Postnatal Depression: More Than the Baby Blues

Postnatal Depression: More Than the Baby Blues

From grandparents to friends, everyone around you is excited about the birth of your baby. You love your baby and expected to feel nothing but joy. So you may be surprised to find yourself feeling a bit down or maybe even worse.

According to research, up to 80 percent of women experience the baby blues a few days after they give birth. Symptoms may include moodiness, trouble sleeping and feeling weepy. Usually, symptoms of the baby blues go away in a few weeks.

But some women experience more severe symptoms known as postnatal depression. At first it can be difficult to distinguish between the baby blues and postnatal depression.  But symptoms of postnatal depression tend to be more severe, and they often last longer than a few weeks. It is estimated that about ten percent of women experience postnatal depression.

Symptoms of postnatal depression may include:

  • Depressed mood
  • Excessive crying
  • Withdrawing from loved ones
  • Panic attacks
  • Intense irritability or mood swings
  • Loss of interest in activities
  • Trouble concentrating
  • Feelings of guilt or worthlessness

Am I at Risk for Postnatal Depression?

Postnatal depression may develop due to a combination of factors. For instance, hormonal changes occur after you have your baby. When levels of estrogen or progesterone drop, so can your mood. Also, caring for a newborn is a lot of work. No matter how much you love your baby, it’s easy to become overwhelmed. Add sleep deprivation into the mix and you can see how emotional issues can develop.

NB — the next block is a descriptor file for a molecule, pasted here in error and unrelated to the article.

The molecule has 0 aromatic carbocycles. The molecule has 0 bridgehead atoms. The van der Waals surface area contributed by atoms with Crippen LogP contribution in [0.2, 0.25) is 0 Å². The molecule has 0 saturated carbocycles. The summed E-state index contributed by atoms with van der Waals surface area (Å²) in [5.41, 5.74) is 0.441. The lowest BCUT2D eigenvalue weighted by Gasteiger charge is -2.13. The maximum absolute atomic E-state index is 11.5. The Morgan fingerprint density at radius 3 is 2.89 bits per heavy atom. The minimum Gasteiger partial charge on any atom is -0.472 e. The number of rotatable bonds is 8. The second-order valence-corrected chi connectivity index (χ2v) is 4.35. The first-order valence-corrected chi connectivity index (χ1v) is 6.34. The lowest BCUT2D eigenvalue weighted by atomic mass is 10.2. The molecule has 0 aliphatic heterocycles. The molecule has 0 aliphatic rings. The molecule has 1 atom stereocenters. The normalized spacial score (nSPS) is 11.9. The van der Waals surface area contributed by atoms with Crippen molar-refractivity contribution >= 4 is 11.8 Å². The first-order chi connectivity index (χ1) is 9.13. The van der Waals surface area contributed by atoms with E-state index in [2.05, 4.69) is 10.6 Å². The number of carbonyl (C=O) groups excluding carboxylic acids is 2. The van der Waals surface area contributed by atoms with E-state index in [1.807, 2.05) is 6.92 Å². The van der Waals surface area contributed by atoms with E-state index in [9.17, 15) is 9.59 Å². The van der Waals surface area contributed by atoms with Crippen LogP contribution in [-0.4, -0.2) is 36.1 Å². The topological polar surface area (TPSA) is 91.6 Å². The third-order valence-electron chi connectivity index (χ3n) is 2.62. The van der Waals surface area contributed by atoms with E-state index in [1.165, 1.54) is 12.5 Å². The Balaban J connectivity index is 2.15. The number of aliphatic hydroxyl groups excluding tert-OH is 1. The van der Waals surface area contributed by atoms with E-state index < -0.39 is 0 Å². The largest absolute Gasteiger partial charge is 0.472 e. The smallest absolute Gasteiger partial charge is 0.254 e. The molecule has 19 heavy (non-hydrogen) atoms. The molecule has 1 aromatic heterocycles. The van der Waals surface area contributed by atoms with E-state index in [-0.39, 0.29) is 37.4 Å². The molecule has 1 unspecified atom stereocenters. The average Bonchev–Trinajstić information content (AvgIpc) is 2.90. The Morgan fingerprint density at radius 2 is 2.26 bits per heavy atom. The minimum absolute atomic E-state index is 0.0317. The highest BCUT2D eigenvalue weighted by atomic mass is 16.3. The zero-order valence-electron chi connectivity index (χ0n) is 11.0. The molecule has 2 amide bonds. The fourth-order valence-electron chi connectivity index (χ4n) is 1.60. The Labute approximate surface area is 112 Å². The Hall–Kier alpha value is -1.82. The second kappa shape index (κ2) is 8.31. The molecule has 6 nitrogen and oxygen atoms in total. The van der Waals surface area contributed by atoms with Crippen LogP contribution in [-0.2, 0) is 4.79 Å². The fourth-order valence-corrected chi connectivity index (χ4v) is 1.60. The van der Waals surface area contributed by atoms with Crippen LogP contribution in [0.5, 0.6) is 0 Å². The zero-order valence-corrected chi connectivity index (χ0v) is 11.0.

Although any woman can develop postnatal depression after giving birth, there are a few things that increase your chances. Risk factors include having a difficult pregnancy, relationship problems and a weak support system.

Help for Postnatal Depression

Some women hesitate to seek help if they feel depressed after giving birth. They may feel ashamed or guilty. But postnatal depression is not anything to feel embarrassed about, and it does not mean you are a bad mommy. If you think you may have postnatal depression, talk to your doctor.

There are lifestyle changes, which can help. For example, although it can be a challenge, make time for yourself. Eat well and slowly ease back into exercise with your doctor’s OK. Also, make sleep a priority. Have someone watch your little one so you can rest, and nap when your baby naps. Having support can also make a big difference. Consider sharing your feelings with your partner. Join a support group for new moms.

Professional treatment is also recommended in some cases. Talk therapy is sometimes used to treat postnatal depression. Antidepressants may also be an option in some instances. But be sure to only take antidepressants with your doctors consent.

Post-natal depression left untreated can interfere with your ability to bond with your baby. Keep in mind, the best way to take good care of your little one, is also to take care of yourself.

Written by Mary Ann DePietro @writerlady34

This information is not intended to replace the advice of a trained medical doctor. Health & Parenting Ltd disclaims any liability for the decisions you make based on this information, which is provided to you on a general information basis only and not as a substitute for personalized medical advice. All contents copyright © Health & Parenting Ltd 2016. All rights reserved.